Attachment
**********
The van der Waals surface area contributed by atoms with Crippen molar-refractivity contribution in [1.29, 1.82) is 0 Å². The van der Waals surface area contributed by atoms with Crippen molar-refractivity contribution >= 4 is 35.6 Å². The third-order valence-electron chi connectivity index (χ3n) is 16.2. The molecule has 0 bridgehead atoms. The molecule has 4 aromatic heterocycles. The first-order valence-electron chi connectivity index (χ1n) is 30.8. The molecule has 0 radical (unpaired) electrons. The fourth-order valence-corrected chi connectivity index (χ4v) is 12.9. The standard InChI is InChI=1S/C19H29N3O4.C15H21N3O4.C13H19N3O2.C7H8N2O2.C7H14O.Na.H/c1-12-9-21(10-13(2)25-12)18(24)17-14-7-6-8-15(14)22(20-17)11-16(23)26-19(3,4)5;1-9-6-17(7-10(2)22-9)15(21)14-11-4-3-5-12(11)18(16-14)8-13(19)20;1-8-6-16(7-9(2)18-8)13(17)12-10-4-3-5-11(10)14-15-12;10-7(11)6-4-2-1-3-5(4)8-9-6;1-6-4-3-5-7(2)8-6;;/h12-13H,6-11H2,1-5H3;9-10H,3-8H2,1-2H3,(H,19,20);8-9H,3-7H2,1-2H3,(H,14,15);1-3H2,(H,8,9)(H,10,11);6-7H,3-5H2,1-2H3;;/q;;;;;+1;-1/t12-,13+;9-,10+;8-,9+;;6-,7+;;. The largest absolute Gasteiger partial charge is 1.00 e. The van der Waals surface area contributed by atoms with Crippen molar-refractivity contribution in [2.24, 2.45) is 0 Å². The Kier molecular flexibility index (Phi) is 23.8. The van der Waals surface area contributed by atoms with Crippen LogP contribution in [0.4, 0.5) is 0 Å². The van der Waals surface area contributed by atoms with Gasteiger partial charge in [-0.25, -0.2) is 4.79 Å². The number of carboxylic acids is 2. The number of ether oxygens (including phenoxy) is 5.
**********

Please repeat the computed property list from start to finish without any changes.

The van der Waals surface area contributed by atoms with Crippen molar-refractivity contribution in [1.29, 1.82) is 0 Å². The van der Waals surface area contributed by atoms with Crippen molar-refractivity contribution >= 4 is 35.6 Å². The third-order valence-electron chi connectivity index (χ3n) is 16.2. The molecule has 0 bridgehead atoms. The molecule has 4 aromatic heterocycles. The first-order valence-electron chi connectivity index (χ1n) is 30.8. The molecule has 0 radical (unpaired) electrons. The fourth-order valence-corrected chi connectivity index (χ4v) is 12.9. The standard InChI is InChI=1S/C19H29N3O4.C15H21N3O4.C13H19N3O2.C7H8N2O2.C7H14O.Na.H/c1-12-9-21(10-13(2)25-12)18(24)17-14-7-6-8-15(14)22(20-17)11-16(23)26-19(3,4)5;1-9-6-17(7-10(2)22-9)15(21)14-11-4-3-5-12(11)18(16-14)8-13(19)20;1-8-6-16(7-9(2)18-8)13(17)12-10-4-3-5-11(10)14-15-12;10-7(11)6-4-2-1-3-5(4)8-9-6;1-6-4-3-5-7(2)8-6;;/h12-13H,6-11H2,1-5H3;9-10H,3-8H2,1-2H3,(H,19,20);8-9H,3-7H2,1-2H3,(H,14,15);1-3H2,(H,8,9)(H,10,11);6-7H,3-5H2,1-2H3;;/q;;;;;+1;-1/t12-,13+;9-,10+;8-,9+;;6-,7+;;. The largest absolute Gasteiger partial charge is 1.00 e. The van der Waals surface area contributed by atoms with Crippen molar-refractivity contribution in [2.24, 2.45) is 0 Å². The Kier molecular flexibility index (Phi) is 23.8. The van der Waals surface area contributed by atoms with Crippen LogP contribution in [0.4, 0.5) is 0 Å². The van der Waals surface area contributed by atoms with Gasteiger partial charge in [-0.25, -0.2) is 4.79 Å². The number of carboxylic acids is 2. The number of ether oxygens (including phenoxy) is 5.